Montana Democrats sue over new voting laws
Montana Democrats filed a lawsuit against the state just hours after the governor signed two new bills into law that created new restrictions on registering to vote and casting ballots.
Montana Gov. Greg Gianforte (R) signed two bills on Monday: House Bill 175 that ends same-day voter registration and Senate Bill 169 which changes accepted IDs and requires some voters to present two forms of ID at their voting location, CNN reports.
Election lawyer and founder of the progressive advocacy group Democracy Docket, Marc Elias, announced hours later that a lawsuit had been filed on behalf of Montana Democrats.
“This afternoon, Montana’s Republican Governor signed two voter suppression bills into law. Tonight, on behalf of the @MTDems we sued,” Elias tweeted.
— Marc E. Elias (@marceelias) April 20, 2021
The lawsuit alleges the two new laws violate Montana’s Constitution by disproportionately affecting “students, the elderly, the disabled, and indigenous communities.”
“At no point during the month before an election will voters be able to register outside of normal working hours—between 8 a.m. and 5 p.m. And unregistered voters who rely on services that are widely available on election day, like organized transportation, will no longer be able to do so,” the suit states.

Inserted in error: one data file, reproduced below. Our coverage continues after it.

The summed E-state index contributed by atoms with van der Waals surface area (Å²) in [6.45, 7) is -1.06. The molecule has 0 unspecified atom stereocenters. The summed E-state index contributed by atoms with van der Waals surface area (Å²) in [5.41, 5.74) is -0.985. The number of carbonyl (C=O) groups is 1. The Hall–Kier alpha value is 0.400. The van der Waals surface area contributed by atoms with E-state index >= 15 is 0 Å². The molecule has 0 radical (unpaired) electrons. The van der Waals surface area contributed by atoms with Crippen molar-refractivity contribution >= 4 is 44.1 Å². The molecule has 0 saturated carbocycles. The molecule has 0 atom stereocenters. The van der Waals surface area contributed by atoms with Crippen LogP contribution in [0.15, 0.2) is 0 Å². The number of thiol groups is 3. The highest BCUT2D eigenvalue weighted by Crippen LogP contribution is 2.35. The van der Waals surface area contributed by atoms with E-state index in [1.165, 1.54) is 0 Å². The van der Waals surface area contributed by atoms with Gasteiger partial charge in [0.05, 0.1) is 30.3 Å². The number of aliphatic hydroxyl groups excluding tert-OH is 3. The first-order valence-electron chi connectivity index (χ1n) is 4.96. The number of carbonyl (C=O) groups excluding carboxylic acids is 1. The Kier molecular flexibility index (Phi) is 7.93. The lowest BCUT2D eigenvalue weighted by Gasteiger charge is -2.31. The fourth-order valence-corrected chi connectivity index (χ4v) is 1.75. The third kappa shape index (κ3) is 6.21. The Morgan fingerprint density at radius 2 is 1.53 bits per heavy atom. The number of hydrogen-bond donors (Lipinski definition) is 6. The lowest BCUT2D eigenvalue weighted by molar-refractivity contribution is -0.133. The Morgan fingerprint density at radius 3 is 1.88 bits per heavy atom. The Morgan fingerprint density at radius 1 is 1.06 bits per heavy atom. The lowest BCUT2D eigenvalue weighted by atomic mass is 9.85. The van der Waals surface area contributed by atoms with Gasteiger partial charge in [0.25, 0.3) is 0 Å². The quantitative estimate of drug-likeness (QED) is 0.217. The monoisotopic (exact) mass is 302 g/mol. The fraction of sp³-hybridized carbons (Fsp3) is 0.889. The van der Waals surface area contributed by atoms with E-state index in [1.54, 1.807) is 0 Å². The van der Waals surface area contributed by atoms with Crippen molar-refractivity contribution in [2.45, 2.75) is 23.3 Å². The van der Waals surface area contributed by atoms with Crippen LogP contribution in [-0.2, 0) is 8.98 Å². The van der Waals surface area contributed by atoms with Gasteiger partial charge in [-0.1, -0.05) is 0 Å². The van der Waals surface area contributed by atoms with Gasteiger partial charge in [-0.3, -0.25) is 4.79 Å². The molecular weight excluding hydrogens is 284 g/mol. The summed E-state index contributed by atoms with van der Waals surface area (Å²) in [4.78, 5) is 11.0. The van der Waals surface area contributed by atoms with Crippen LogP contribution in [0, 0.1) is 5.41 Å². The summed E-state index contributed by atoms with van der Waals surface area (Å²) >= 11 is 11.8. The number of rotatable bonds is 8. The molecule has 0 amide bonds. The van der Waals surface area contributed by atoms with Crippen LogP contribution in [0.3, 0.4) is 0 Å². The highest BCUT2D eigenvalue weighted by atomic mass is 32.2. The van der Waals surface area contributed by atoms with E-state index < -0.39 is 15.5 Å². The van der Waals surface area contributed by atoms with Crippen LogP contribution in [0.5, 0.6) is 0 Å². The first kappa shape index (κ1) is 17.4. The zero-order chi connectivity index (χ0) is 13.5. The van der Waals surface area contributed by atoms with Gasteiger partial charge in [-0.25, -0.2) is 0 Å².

“Additionally, previously-registered voters who discover errors in their voter registration information on election day—as tens of thousands of voters have over the last 15 years—will no longer be able to update their registration information and cast a ballot at their polling location on election day,” the lawsuit added.
Executive director of the Montana Democratic Party Sandi Luckey told CNN, “The goal of the lawsuit is to stop Republicans from silencing voters, to protect fair elections, and the freedom to vote for everyone in Montana.”
GOP lawmakers in state legislatures across the country have introduced or passed bills this year that limit voter access. Recently passed voting laws in Georgia sparked protests and backlash from major corporations.
Republican sponsors of the bill have argued that the bills are not about limiting voter access and instead are meant to improve security and efficiency, though state Sen. Mike Cuffe (R), who sponsored on of the bills, acknowledged that Montana’s elections are secure CNN reports.
“I’m not saying, no where in the bill are we indicating that there is any claim of voter fraud or any wrongdoing,” Cuffe said in February. “What we’re looking at here, is attempting to improve on the system, to make a good sense process better, to ensure that all members all around the state can feel very satisfactory that folks who have signed up to vote are Montana citizens.”